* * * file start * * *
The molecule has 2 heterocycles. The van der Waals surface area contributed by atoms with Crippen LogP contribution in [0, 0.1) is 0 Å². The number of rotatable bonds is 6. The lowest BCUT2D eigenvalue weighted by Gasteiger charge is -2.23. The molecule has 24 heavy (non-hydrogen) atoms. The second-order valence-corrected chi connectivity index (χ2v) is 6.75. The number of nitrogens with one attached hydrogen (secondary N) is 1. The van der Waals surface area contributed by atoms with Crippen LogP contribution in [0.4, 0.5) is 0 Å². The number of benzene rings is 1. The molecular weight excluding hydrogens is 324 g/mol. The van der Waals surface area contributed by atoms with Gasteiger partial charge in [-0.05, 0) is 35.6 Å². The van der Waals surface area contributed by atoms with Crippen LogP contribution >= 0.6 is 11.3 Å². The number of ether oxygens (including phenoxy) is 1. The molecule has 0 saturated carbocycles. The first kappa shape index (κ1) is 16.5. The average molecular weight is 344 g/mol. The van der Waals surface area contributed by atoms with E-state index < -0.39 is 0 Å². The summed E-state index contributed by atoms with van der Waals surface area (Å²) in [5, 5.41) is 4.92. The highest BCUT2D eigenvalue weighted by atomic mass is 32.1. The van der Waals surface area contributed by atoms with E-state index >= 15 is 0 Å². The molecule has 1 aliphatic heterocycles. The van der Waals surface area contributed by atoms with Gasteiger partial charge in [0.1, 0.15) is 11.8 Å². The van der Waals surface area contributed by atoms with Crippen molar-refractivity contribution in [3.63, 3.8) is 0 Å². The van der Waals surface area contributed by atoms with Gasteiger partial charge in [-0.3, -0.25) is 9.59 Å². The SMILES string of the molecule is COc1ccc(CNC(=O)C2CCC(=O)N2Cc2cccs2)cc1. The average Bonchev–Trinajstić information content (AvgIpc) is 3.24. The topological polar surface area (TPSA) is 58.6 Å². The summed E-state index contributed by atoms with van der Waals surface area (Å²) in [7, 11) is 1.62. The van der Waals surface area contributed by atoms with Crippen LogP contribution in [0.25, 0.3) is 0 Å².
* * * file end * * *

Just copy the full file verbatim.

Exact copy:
The molecule has 2 heterocycles. The van der Waals surface area contributed by atoms with Crippen LogP contribution in [0, 0.1) is 0 Å². The number of rotatable bonds is 6. The lowest BCUT2D eigenvalue weighted by Gasteiger charge is -2.23. The molecule has 24 heavy (non-hydrogen) atoms. The second-order valence-corrected chi connectivity index (χ2v) is 6.75. The number of nitrogens with one attached hydrogen (secondary N) is 1. The van der Waals surface area contributed by atoms with Crippen LogP contribution in [0.4, 0.5) is 0 Å². The number of benzene rings is 1. The molecular weight excluding hydrogens is 324 g/mol. The van der Waals surface area contributed by atoms with Gasteiger partial charge in [-0.05, 0) is 35.6 Å². The van der Waals surface area contributed by atoms with Crippen LogP contribution >= 0.6 is 11.3 Å². The number of ether oxygens (including phenoxy) is 1. The molecule has 0 saturated carbocycles. The first kappa shape index (κ1) is 16.5. The average molecular weight is 344 g/mol. The van der Waals surface area contributed by atoms with E-state index < -0.39 is 0 Å². The summed E-state index contributed by atoms with van der Waals surface area (Å²) in [5, 5.41) is 4.92. The highest BCUT2D eigenvalue weighted by atomic mass is 32.1. The van der Waals surface area contributed by atoms with E-state index >= 15 is 0 Å². The molecule has 1 aliphatic heterocycles. The van der Waals surface area contributed by atoms with Gasteiger partial charge in [0.1, 0.15) is 11.8 Å². The van der Waals surface area contributed by atoms with Crippen molar-refractivity contribution in [3.63, 3.8) is 0 Å². The van der Waals surface area contributed by atoms with Gasteiger partial charge in [-0.3, -0.25) is 9.59 Å². The SMILES string of the molecule is COc1ccc(CNC(=O)C2CCC(=O)N2Cc2cccs2)cc1. The average Bonchev–Trinajstić information content (AvgIpc) is 3.24. The topological polar surface area (TPSA) is 58.6 Å². The summed E-state index contributed by atoms with van der Waals surface area (Å²) in [7, 11) is 1.62. The van der Waals surface area contributed by atoms with Crippen LogP contribution in [0.25, 0.3) is 0 Å².